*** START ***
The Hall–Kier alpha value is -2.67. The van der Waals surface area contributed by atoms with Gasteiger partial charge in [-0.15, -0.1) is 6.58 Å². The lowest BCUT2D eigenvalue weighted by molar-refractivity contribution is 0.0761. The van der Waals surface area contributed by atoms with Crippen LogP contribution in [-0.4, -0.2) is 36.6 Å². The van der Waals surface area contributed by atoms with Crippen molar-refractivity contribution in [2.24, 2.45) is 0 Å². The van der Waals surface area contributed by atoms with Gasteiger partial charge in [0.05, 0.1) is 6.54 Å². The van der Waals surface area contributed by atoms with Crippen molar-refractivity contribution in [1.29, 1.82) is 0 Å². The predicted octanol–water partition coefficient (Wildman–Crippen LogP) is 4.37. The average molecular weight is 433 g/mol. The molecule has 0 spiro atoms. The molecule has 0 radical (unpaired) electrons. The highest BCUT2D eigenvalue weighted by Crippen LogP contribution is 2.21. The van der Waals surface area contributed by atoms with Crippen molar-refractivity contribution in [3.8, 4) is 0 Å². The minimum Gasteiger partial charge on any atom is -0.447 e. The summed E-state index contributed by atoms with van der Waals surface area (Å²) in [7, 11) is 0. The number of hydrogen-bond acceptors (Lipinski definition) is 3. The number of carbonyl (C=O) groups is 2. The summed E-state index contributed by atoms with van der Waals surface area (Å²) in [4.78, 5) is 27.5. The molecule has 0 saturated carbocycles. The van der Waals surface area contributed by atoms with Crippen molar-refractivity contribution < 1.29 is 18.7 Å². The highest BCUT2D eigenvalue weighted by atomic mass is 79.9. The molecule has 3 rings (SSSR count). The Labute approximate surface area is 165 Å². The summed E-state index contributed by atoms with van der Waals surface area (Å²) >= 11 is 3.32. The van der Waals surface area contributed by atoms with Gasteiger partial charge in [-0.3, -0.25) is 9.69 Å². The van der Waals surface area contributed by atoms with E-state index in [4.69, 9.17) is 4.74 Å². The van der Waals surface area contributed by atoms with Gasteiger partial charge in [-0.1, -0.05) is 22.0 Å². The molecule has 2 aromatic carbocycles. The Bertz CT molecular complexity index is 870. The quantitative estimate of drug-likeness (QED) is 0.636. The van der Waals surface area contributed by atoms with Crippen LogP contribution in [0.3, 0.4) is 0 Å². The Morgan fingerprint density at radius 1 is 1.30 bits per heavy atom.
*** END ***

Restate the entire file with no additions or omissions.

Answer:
The Hall–Kier alpha value is -2.67. The van der Waals surface area contributed by atoms with Gasteiger partial charge in [-0.15, -0.1) is 6.58 Å². The lowest BCUT2D eigenvalue weighted by molar-refractivity contribution is 0.0761. The van der Waals surface area contributed by atoms with Crippen LogP contribution in [-0.4, -0.2) is 36.6 Å². The van der Waals surface area contributed by atoms with Crippen molar-refractivity contribution in [2.24, 2.45) is 0 Å². The van der Waals surface area contributed by atoms with Gasteiger partial charge in [0.05, 0.1) is 6.54 Å². The van der Waals surface area contributed by atoms with Crippen molar-refractivity contribution in [1.29, 1.82) is 0 Å². The predicted octanol–water partition coefficient (Wildman–Crippen LogP) is 4.37. The average molecular weight is 433 g/mol. The molecule has 0 spiro atoms. The molecule has 0 radical (unpaired) electrons. The highest BCUT2D eigenvalue weighted by Crippen LogP contribution is 2.21. The van der Waals surface area contributed by atoms with Crippen molar-refractivity contribution in [3.8, 4) is 0 Å². The minimum Gasteiger partial charge on any atom is -0.447 e. The summed E-state index contributed by atoms with van der Waals surface area (Å²) in [7, 11) is 0. The number of hydrogen-bond acceptors (Lipinski definition) is 3. The number of carbonyl (C=O) groups is 2. The summed E-state index contributed by atoms with van der Waals surface area (Å²) in [4.78, 5) is 27.5. The molecule has 0 saturated carbocycles. The van der Waals surface area contributed by atoms with Crippen molar-refractivity contribution < 1.29 is 18.7 Å². The highest BCUT2D eigenvalue weighted by atomic mass is 79.9. The molecule has 3 rings (SSSR count). The Labute approximate surface area is 165 Å². The summed E-state index contributed by atoms with van der Waals surface area (Å²) >= 11 is 3.32. The van der Waals surface area contributed by atoms with Gasteiger partial charge in [-0.3, -0.25) is 9.69 Å². The van der Waals surface area contributed by atoms with E-state index in [4.69, 9.17) is 4.74 Å². The van der Waals surface area contributed by atoms with Gasteiger partial charge in [-0.1, -0.05) is 22.0 Å². The molecule has 2 aromatic carbocycles. The Bertz CT molecular complexity index is 870. The quantitative estimate of drug-likeness (QED) is 0.636. The van der Waals surface area contributed by atoms with Crippen LogP contribution in [0.3, 0.4) is 0 Å². The Morgan fingerprint density at radius 1 is 1.30 bits per heavy atom.